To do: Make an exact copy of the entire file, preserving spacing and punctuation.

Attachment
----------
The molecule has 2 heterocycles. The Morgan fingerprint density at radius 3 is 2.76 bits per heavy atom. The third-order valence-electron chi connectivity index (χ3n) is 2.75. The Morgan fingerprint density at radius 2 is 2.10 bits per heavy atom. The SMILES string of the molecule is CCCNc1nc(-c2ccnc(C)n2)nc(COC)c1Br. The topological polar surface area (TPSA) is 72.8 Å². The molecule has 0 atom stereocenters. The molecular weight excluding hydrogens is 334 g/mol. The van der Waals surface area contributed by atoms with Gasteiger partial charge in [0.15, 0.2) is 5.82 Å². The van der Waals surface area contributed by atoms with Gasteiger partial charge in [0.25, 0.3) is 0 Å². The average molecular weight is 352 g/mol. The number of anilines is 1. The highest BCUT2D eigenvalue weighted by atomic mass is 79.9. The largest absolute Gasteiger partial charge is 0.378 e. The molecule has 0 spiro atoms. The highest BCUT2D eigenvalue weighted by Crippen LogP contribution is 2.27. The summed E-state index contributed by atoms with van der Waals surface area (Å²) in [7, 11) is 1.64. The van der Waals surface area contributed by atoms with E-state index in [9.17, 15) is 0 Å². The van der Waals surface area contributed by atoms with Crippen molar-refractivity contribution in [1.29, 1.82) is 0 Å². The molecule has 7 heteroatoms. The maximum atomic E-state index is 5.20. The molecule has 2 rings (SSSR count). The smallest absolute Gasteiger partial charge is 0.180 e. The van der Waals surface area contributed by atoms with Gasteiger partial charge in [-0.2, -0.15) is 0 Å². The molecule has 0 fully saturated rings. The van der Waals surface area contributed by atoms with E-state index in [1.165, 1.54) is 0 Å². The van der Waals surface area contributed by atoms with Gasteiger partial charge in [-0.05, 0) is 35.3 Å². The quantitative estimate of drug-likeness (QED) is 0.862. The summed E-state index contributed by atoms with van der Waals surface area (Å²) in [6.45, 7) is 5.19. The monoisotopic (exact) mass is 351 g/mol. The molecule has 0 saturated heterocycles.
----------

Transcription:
The molecule has 2 heterocycles. The Morgan fingerprint density at radius 3 is 2.76 bits per heavy atom. The third-order valence-electron chi connectivity index (χ3n) is 2.75. The Morgan fingerprint density at radius 2 is 2.10 bits per heavy atom. The SMILES string of the molecule is CCCNc1nc(-c2ccnc(C)n2)nc(COC)c1Br. The topological polar surface area (TPSA) is 72.8 Å². The molecule has 0 atom stereocenters. The molecular weight excluding hydrogens is 334 g/mol. The van der Waals surface area contributed by atoms with Gasteiger partial charge in [0.15, 0.2) is 5.82 Å². The van der Waals surface area contributed by atoms with Gasteiger partial charge in [0.25, 0.3) is 0 Å². The average molecular weight is 352 g/mol. The number of anilines is 1. The highest BCUT2D eigenvalue weighted by atomic mass is 79.9. The largest absolute Gasteiger partial charge is 0.378 e. The molecule has 0 spiro atoms. The highest BCUT2D eigenvalue weighted by Crippen LogP contribution is 2.27. The summed E-state index contributed by atoms with van der Waals surface area (Å²) in [7, 11) is 1.64. The van der Waals surface area contributed by atoms with E-state index in [9.17, 15) is 0 Å². The van der Waals surface area contributed by atoms with Crippen molar-refractivity contribution in [1.29, 1.82) is 0 Å². The molecule has 7 heteroatoms. The maximum atomic E-state index is 5.20. The molecule has 2 rings (SSSR count). The smallest absolute Gasteiger partial charge is 0.180 e. The van der Waals surface area contributed by atoms with Gasteiger partial charge in [-0.2, -0.15) is 0 Å². The molecule has 0 fully saturated rings. The van der Waals surface area contributed by atoms with E-state index in [1.165, 1.54) is 0 Å². The van der Waals surface area contributed by atoms with Gasteiger partial charge in [-0.05, 0) is 35.3 Å². The quantitative estimate of drug-likeness (QED) is 0.862. The summed E-state index contributed by atoms with van der Waals surface area (Å²) in [6.45, 7) is 5.19. The monoisotopic (exact) mass is 351 g/mol. The molecule has 0 saturated heterocycles.